The US president-elect and Russia’s political trajectory, Tearing up the rule book, Threats will be neutralized, A darkness has descended, A sad day for Africa

A roundup of global commentary for the Nov. 21, 2016 weekly magazine.

Stevo Vasiljevic/Reuters
A billboard showing a picture of US President-elect Donald Trump and Russian President Vladimir Putin in Danilovgrad, Montenegro, Nov. 16, 2016.

The Moscow Times / Moscow

The US president-elect and Russia’s political trajectory

“The bulwark of liberal democracy is sinking...,” writes Mikhail Fishman. “When Russian parliamentarians stood and applauded the news of [Donald Trump’s] victory, this was the exact sentiment they were cheering.... [Russian President Vladimir] Putin is now heaving a sigh of relief.... These have been difficult times for Putin as a leader. Russians are finally beginning to feel the effects of [Russia’s] international isolation. And a fair degree of Western unity ensured that this status quo was unlikely to change.... This new Trumpworld is a global mess, and taking advantage of the disorder looks much more rational as a strategy. An outcast yesterday, Vladimir Putin might even start seeing himself as the first among equals on the global scene. If he ever had doubts about running for another presidential term, now he will not hesitate.”

South China Morning Post / Hong Kong

Tearing up the rule book

“Boy, a Trump presidency! It’s going to be the best reality TV on earth, and right inside the White House...,” writes Alex Lo. “Meanwhile, I can’t help but think Presidents Vladimir Putin [of Russia], Xi Jinping [of China] ... and Trump will get along quite well personally. This is despite Trump’s criticism of China for being a currency manipulator, and for stealing American jobs and intellectual property. Trump is strangely popular in China, may be [sic] more so than in his own country. We have Chinese chat groups like ‘Donald Trump Super Fans Club’ and ‘God Emperor Trump’.... It may be the end of the world as we know it, but it’s going to be one hell of a ride to the apocalypse.”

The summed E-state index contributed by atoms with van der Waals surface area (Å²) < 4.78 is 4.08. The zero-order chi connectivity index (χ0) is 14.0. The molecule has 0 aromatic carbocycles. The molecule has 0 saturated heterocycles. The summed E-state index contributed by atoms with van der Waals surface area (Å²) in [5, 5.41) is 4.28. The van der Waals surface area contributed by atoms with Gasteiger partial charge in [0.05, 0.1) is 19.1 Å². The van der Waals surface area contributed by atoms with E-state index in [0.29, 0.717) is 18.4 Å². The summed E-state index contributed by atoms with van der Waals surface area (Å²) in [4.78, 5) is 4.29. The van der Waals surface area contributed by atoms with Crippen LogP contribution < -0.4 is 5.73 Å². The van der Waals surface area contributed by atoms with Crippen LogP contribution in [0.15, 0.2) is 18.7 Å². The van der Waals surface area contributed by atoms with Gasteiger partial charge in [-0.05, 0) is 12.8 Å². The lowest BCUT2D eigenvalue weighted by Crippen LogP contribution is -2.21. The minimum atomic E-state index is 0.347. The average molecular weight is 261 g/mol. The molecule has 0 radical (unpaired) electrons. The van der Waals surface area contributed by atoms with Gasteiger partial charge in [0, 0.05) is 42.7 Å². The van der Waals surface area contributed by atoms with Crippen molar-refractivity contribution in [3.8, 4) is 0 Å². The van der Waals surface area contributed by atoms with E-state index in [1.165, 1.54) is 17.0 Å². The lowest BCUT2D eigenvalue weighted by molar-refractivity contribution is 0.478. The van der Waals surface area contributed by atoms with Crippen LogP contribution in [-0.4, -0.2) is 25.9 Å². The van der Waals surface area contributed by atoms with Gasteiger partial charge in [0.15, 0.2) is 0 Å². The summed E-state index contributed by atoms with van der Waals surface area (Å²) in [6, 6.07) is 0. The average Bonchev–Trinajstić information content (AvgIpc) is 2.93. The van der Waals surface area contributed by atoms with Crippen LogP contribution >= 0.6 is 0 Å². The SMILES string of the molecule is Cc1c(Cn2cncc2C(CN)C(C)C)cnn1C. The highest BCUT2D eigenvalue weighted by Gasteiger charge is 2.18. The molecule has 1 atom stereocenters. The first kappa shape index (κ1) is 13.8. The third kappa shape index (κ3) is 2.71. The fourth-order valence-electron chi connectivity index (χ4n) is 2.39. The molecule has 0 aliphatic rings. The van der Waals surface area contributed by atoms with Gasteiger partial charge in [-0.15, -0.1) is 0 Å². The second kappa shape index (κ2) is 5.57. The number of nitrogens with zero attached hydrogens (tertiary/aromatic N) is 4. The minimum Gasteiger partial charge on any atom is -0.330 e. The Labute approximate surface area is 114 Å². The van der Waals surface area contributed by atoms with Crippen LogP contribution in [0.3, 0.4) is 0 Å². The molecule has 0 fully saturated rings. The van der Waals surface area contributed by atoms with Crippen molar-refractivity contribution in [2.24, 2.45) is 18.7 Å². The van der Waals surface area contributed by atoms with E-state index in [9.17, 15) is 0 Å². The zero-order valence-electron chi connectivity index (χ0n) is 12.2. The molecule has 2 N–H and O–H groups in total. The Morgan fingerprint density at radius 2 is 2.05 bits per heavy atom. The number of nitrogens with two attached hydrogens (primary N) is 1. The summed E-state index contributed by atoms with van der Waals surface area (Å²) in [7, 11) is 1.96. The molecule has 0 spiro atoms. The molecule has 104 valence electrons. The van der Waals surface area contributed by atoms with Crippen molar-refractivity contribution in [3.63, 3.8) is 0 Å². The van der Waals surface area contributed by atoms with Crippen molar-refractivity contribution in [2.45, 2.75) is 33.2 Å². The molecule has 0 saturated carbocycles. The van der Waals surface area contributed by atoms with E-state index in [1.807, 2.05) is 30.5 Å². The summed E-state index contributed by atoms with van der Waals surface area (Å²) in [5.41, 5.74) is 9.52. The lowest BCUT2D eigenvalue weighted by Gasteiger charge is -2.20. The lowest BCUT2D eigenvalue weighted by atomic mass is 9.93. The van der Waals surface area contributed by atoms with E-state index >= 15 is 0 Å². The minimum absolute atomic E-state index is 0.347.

The Telegraph / London

Threats will be neutralized

“The appointment of Donald J Trump as the next Commander-in-Chief of the world’s most powerful military machine should herald a dramatic shift in Washington’s approach to global conflict...,” writes Con Coughlin. “Mr Trump’s first priority, as he stated on numerous occasions during the election campaign, will be to focus all his energy on defeating [Islamic State].... Dealing with Russia’s resurgent military could prove more problematic, but Mr Trump has said time and again he wants to engage with Putin, rather than ignore him, which was very much [President] Obama’s style.... The other major priority for Mr Trump will be to rebuild the strength of the American military, which is central to his pledge to ‘make [America] great again.’ ”

El Universal / Mexico City

A darkness has descended

“The American people ... chose the path of racism, hatred, and intolerance,” states an editorial. “The international community ... had plenty of reasons for awaiting the final result with bated breath. Trump adopted as enemies Mexicans and Muslims, and even leveled accusations against the Chinese government. The great unknown is whether the New York magnate will actually do as he has ranted during his rallies, or whether he will modify his attitude.”

The Conversation / Johannesburg, South Africa

A sad day for Africa

“I am profoundly concerned about the implications of Trump’s election for international affairs, and particularly for American foreign policy in Africa...,” writes David Hornsby, an associate professor of international relations at the University of the Witwatersrand in Johannesburg, South Africa. “In a moment where the international community needs to be coming together to solve collective problems, President-elect Trump appears more interested in taking the US on its own path.... Deferring action on climate change will have disastrous consequences for states battling related problems like drought, extreme weather events and rising sea levels. Sadly, African states will suffer in this context of decreased global cooperation.... In a new era of crass power politics, African states will only be marginalised further from western dominated decision-making.”

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